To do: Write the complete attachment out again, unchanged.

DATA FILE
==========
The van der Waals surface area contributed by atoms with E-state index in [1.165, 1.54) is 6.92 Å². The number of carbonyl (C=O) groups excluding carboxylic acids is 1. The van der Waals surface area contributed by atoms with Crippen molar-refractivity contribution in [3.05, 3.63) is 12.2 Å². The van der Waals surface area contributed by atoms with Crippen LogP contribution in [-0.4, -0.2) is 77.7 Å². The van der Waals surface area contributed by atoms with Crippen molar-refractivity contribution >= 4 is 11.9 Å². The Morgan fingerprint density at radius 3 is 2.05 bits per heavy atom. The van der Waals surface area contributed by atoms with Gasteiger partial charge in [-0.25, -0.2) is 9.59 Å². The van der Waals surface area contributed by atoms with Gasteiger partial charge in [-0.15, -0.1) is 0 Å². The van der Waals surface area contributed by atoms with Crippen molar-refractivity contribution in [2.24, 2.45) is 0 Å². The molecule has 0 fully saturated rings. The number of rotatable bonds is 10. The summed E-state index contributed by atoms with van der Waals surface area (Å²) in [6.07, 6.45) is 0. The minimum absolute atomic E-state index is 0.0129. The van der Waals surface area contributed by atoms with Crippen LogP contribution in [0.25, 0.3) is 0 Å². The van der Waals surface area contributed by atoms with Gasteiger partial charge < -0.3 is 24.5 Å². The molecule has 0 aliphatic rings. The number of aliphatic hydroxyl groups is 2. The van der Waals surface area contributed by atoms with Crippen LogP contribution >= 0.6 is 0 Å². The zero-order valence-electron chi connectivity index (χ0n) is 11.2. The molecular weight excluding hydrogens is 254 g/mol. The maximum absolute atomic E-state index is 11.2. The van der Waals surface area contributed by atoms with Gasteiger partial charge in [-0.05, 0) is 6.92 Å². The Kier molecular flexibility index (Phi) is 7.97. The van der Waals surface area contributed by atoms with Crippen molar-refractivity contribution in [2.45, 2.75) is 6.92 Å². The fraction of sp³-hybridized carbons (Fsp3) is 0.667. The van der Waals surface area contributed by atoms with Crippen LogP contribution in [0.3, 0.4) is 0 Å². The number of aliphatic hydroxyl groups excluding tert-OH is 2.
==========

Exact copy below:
The van der Waals surface area contributed by atoms with E-state index in [1.165, 1.54) is 6.92 Å². The number of carbonyl (C=O) groups excluding carboxylic acids is 1. The van der Waals surface area contributed by atoms with Crippen molar-refractivity contribution in [3.05, 3.63) is 12.2 Å². The van der Waals surface area contributed by atoms with Crippen LogP contribution in [-0.4, -0.2) is 77.7 Å². The van der Waals surface area contributed by atoms with Crippen molar-refractivity contribution >= 4 is 11.9 Å². The Morgan fingerprint density at radius 3 is 2.05 bits per heavy atom. The van der Waals surface area contributed by atoms with Gasteiger partial charge in [-0.25, -0.2) is 9.59 Å². The van der Waals surface area contributed by atoms with Gasteiger partial charge in [-0.15, -0.1) is 0 Å². The van der Waals surface area contributed by atoms with Crippen molar-refractivity contribution in [2.24, 2.45) is 0 Å². The molecule has 0 fully saturated rings. The number of rotatable bonds is 10. The summed E-state index contributed by atoms with van der Waals surface area (Å²) in [6.07, 6.45) is 0. The minimum absolute atomic E-state index is 0.0129. The van der Waals surface area contributed by atoms with Crippen LogP contribution in [0.25, 0.3) is 0 Å². The van der Waals surface area contributed by atoms with Gasteiger partial charge < -0.3 is 24.5 Å². The molecule has 0 aliphatic rings. The number of aliphatic hydroxyl groups is 2. The van der Waals surface area contributed by atoms with Crippen LogP contribution >= 0.6 is 0 Å². The zero-order valence-electron chi connectivity index (χ0n) is 11.2. The molecular weight excluding hydrogens is 254 g/mol. The maximum absolute atomic E-state index is 11.2. The van der Waals surface area contributed by atoms with Gasteiger partial charge in [-0.05, 0) is 6.92 Å². The Kier molecular flexibility index (Phi) is 7.97. The van der Waals surface area contributed by atoms with Crippen molar-refractivity contribution in [2.45, 2.75) is 6.92 Å². The fraction of sp³-hybridized carbons (Fsp3) is 0.667. The van der Waals surface area contributed by atoms with Crippen LogP contribution in [0.3, 0.4) is 0 Å². The number of aliphatic hydroxyl groups excluding tert-OH is 2.